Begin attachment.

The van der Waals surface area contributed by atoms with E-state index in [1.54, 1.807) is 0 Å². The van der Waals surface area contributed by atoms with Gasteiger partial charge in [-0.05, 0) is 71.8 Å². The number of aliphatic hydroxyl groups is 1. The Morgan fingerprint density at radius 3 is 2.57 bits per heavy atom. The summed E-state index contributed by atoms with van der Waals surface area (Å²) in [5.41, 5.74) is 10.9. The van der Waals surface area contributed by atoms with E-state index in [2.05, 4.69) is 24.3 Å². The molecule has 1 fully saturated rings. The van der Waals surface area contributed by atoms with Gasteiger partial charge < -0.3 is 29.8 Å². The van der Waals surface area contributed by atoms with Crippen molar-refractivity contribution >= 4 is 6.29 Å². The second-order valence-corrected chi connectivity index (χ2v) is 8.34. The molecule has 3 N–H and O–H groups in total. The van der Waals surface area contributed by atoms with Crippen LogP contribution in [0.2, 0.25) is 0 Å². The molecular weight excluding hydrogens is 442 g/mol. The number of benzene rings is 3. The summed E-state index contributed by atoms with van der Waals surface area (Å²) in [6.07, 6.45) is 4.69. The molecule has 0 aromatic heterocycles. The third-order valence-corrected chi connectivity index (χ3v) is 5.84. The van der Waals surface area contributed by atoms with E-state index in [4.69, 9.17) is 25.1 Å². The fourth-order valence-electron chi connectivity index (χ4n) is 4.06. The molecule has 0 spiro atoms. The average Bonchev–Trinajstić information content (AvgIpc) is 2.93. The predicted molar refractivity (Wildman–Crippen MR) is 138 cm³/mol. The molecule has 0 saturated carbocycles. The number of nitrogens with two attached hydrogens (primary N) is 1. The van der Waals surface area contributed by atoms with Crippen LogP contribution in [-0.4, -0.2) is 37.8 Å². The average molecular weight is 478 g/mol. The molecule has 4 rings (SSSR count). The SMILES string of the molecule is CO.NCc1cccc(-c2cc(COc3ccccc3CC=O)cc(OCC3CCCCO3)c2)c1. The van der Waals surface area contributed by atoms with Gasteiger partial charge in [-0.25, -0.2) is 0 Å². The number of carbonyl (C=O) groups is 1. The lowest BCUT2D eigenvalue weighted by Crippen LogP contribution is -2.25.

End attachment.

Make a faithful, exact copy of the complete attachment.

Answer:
The van der Waals surface area contributed by atoms with E-state index in [1.54, 1.807) is 0 Å². The van der Waals surface area contributed by atoms with Gasteiger partial charge in [-0.05, 0) is 71.8 Å². The number of aliphatic hydroxyl groups is 1. The Morgan fingerprint density at radius 3 is 2.57 bits per heavy atom. The summed E-state index contributed by atoms with van der Waals surface area (Å²) in [5.41, 5.74) is 10.9. The van der Waals surface area contributed by atoms with E-state index in [2.05, 4.69) is 24.3 Å². The molecule has 1 fully saturated rings. The van der Waals surface area contributed by atoms with Gasteiger partial charge < -0.3 is 29.8 Å². The van der Waals surface area contributed by atoms with Crippen molar-refractivity contribution >= 4 is 6.29 Å². The second-order valence-corrected chi connectivity index (χ2v) is 8.34. The molecule has 3 N–H and O–H groups in total. The van der Waals surface area contributed by atoms with Crippen LogP contribution in [0.2, 0.25) is 0 Å². The molecular weight excluding hydrogens is 442 g/mol. The number of benzene rings is 3. The summed E-state index contributed by atoms with van der Waals surface area (Å²) in [6.07, 6.45) is 4.69. The molecule has 0 aromatic heterocycles. The third-order valence-corrected chi connectivity index (χ3v) is 5.84. The van der Waals surface area contributed by atoms with E-state index in [4.69, 9.17) is 25.1 Å². The fourth-order valence-electron chi connectivity index (χ4n) is 4.06. The molecule has 0 spiro atoms. The average Bonchev–Trinajstić information content (AvgIpc) is 2.93. The predicted molar refractivity (Wildman–Crippen MR) is 138 cm³/mol. The molecule has 0 saturated carbocycles. The number of nitrogens with two attached hydrogens (primary N) is 1. The van der Waals surface area contributed by atoms with Crippen LogP contribution in [-0.4, -0.2) is 37.8 Å². The average molecular weight is 478 g/mol. The molecule has 4 rings (SSSR count). The SMILES string of the molecule is CO.NCc1cccc(-c2cc(COc3ccccc3CC=O)cc(OCC3CCCCO3)c2)c1. The van der Waals surface area contributed by atoms with Gasteiger partial charge in [-0.25, -0.2) is 0 Å². The number of carbonyl (C=O) groups is 1. The lowest BCUT2D eigenvalue weighted by Crippen LogP contribution is -2.25.